Our research-led approach to teaching has been designed to immerse you in a mix of theoretical and practical learning from day one, equipping you with a wide range of analytical and practical skills that will prepare you to meet the challenges of tomorrow.

You can choose to follow a three-year BSc route, add a work placement year or a year abroad, or take a four-year MBiol route with a research focus. Students have the option to undertake a residential field course as part of the degree, with recent locations ranging from South Africa to Scotland and the neo-tropics where students learn how to use tools that can measure the carbon flux induced by climate change.

For more information see our department pages.


  • 4th in The Guardian University Guide 2024

  • 5th in The Complete University Guide 2024


For a current list of staff, please see the Biosciences Department pages.

Research Excellence Framework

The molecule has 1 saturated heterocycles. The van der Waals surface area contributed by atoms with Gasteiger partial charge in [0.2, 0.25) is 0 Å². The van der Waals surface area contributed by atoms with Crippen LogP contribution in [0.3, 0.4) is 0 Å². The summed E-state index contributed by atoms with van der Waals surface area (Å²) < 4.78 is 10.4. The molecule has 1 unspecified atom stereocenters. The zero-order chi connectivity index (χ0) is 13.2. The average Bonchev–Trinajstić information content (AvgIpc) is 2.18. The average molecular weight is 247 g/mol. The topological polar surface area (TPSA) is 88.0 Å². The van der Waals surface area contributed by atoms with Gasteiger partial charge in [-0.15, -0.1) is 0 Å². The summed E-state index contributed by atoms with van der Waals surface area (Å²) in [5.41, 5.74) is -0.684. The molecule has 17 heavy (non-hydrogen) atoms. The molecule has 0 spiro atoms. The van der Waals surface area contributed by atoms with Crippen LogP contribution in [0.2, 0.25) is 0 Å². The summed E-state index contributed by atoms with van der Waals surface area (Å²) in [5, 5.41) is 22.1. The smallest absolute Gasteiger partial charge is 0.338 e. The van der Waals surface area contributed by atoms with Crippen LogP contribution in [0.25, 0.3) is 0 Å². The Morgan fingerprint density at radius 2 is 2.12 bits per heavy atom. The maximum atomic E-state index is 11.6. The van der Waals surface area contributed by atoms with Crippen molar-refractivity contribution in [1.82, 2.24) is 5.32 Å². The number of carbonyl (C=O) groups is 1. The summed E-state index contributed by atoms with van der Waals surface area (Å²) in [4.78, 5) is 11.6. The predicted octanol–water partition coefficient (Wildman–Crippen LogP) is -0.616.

• 100% internationally recognised research environment (REF 2021)


We are located just a short walk from the historic centre of Durham, with other academic departments and university services nearby.

We are equipped with the latest state-of-the-art technology. Our equipment includes electron and confocal laser scanning microscopy, transgenic studies, genomics, DNA analysis and proteomics, bioinformatics, remote sensing, ecological field sampling and computer modelling. Teaching and research in the Department covers the breadth of the biological sciences, and often collaborate on projects with other disciplines such as the physical sciences.


Find out more:

Use the UCAS code below when applying:



The Universities and Colleges Admissions Service (UCAS) handles applications for all undergraduate courses.

Visit Us

The best way to find out what Durham is really like is to come and see for yourself!

Register for an Undergraduate Open Day
  • Date: 01/09/2023 - 31/08/2024
  • Time: 09:00 - 16:00
Find out more
Self-Guided Tours
  • Date: 01/09/2023 - 31/08/2024
  • Time: 09:00 - 16:00
Find out more

Similar courses

Biological Sciences - BSc

UCAS Code: C103
Start: September 2025
Biological Sciences

Biological Sciences with Foundation - BSc

UCAS Code: C104
Start: September 2025
Biological Sciences with Foundation

Biosciences - MBiol

UCAS Code: C107
Start: September 2025